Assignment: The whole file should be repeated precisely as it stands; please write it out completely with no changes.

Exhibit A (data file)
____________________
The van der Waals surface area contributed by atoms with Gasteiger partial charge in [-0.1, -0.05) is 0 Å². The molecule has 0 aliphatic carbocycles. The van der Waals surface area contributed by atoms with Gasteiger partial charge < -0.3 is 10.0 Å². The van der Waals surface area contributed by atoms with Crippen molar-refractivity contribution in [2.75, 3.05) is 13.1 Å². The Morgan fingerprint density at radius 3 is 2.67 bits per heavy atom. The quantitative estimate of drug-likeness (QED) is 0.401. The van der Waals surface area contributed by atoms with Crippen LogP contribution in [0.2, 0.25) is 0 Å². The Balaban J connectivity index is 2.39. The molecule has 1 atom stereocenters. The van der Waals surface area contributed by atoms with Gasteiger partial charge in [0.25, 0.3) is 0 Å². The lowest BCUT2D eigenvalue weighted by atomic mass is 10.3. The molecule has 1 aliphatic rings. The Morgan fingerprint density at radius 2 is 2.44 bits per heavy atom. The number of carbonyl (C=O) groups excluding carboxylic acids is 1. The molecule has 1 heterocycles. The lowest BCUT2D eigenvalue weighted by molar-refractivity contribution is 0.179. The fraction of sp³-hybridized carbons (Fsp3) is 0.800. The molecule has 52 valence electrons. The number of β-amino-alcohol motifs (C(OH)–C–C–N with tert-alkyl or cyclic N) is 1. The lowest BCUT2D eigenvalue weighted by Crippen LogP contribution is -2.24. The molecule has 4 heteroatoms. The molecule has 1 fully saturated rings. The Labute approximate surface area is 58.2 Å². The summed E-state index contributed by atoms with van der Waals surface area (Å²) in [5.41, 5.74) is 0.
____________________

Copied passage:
The van der Waals surface area contributed by atoms with Gasteiger partial charge in [-0.1, -0.05) is 0 Å². The molecule has 0 aliphatic carbocycles. The van der Waals surface area contributed by atoms with Gasteiger partial charge < -0.3 is 10.0 Å². The van der Waals surface area contributed by atoms with Crippen molar-refractivity contribution in [2.75, 3.05) is 13.1 Å². The Morgan fingerprint density at radius 3 is 2.67 bits per heavy atom. The quantitative estimate of drug-likeness (QED) is 0.401. The van der Waals surface area contributed by atoms with Crippen LogP contribution in [0.2, 0.25) is 0 Å². The Balaban J connectivity index is 2.39. The molecule has 1 atom stereocenters. The van der Waals surface area contributed by atoms with Gasteiger partial charge in [0.25, 0.3) is 0 Å². The lowest BCUT2D eigenvalue weighted by atomic mass is 10.3. The molecule has 1 aliphatic rings. The Morgan fingerprint density at radius 2 is 2.44 bits per heavy atom. The number of carbonyl (C=O) groups excluding carboxylic acids is 1. The molecule has 1 heterocycles. The lowest BCUT2D eigenvalue weighted by molar-refractivity contribution is 0.179. The fraction of sp³-hybridized carbons (Fsp3) is 0.800. The molecule has 52 valence electrons. The number of β-amino-alcohol motifs (C(OH)–C–C–N with tert-alkyl or cyclic N) is 1. The lowest BCUT2D eigenvalue weighted by Crippen LogP contribution is -2.24. The molecule has 4 heteroatoms. The molecule has 1 fully saturated rings. The Labute approximate surface area is 58.2 Å². The summed E-state index contributed by atoms with van der Waals surface area (Å²) in [5.41, 5.74) is 0.